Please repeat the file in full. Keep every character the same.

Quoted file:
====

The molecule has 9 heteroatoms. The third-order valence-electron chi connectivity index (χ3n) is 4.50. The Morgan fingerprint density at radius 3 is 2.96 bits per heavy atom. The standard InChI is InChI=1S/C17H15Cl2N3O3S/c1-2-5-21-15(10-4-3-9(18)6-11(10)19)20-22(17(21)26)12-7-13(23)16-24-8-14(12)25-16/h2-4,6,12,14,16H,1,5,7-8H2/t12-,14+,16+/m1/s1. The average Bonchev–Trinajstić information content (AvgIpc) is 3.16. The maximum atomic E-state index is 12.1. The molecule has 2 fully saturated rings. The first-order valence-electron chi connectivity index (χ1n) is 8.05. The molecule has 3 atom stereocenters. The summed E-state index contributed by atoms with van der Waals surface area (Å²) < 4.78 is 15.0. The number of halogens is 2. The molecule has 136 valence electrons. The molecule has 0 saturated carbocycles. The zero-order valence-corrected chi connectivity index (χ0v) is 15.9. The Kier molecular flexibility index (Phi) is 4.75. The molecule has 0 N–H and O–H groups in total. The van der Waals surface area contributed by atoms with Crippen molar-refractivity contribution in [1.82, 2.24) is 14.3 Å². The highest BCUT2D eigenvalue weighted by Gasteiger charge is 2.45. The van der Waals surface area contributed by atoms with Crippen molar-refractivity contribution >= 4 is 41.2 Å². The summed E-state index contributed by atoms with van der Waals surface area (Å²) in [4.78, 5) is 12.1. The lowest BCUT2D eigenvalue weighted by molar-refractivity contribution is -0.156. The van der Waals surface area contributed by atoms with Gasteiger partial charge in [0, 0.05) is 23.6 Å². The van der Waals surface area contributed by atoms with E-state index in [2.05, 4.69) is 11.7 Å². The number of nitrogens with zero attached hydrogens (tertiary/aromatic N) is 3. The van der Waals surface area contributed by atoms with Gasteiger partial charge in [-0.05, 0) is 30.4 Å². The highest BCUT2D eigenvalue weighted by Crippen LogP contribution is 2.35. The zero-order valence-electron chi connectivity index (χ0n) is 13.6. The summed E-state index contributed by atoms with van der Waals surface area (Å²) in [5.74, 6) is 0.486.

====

The molecule has 9 heteroatoms. The third-order valence-electron chi connectivity index (χ3n) is 4.50. The Morgan fingerprint density at radius 3 is 2.96 bits per heavy atom. The standard InChI is InChI=1S/C17H15Cl2N3O3S/c1-2-5-21-15(10-4-3-9(18)6-11(10)19)20-22(17(21)26)12-7-13(23)16-24-8-14(12)25-16/h2-4,6,12,14,16H,1,5,7-8H2/t12-,14+,16+/m1/s1. The average Bonchev–Trinajstić information content (AvgIpc) is 3.16. The maximum atomic E-state index is 12.1. The molecule has 2 fully saturated rings. The first-order valence-electron chi connectivity index (χ1n) is 8.05. The molecule has 3 atom stereocenters. The summed E-state index contributed by atoms with van der Waals surface area (Å²) < 4.78 is 15.0. The number of halogens is 2. The molecule has 136 valence electrons. The molecule has 0 saturated carbocycles. The zero-order valence-corrected chi connectivity index (χ0v) is 15.9. The Kier molecular flexibility index (Phi) is 4.75. The molecule has 0 N–H and O–H groups in total. The van der Waals surface area contributed by atoms with Crippen molar-refractivity contribution in [1.82, 2.24) is 14.3 Å². The highest BCUT2D eigenvalue weighted by Gasteiger charge is 2.45. The van der Waals surface area contributed by atoms with Crippen molar-refractivity contribution >= 4 is 41.2 Å². The summed E-state index contributed by atoms with van der Waals surface area (Å²) in [4.78, 5) is 12.1. The lowest BCUT2D eigenvalue weighted by molar-refractivity contribution is -0.156. The van der Waals surface area contributed by atoms with Gasteiger partial charge in [0, 0.05) is 23.6 Å². The van der Waals surface area contributed by atoms with E-state index in [2.05, 4.69) is 11.7 Å². The number of nitrogens with zero attached hydrogens (tertiary/aromatic N) is 3. The van der Waals surface area contributed by atoms with Gasteiger partial charge in [-0.05, 0) is 30.4 Å². The highest BCUT2D eigenvalue weighted by Crippen LogP contribution is 2.35. The zero-order valence-electron chi connectivity index (χ0n) is 13.6. The summed E-state index contributed by atoms with van der Waals surface area (Å²) in [5.74, 6) is 0.486.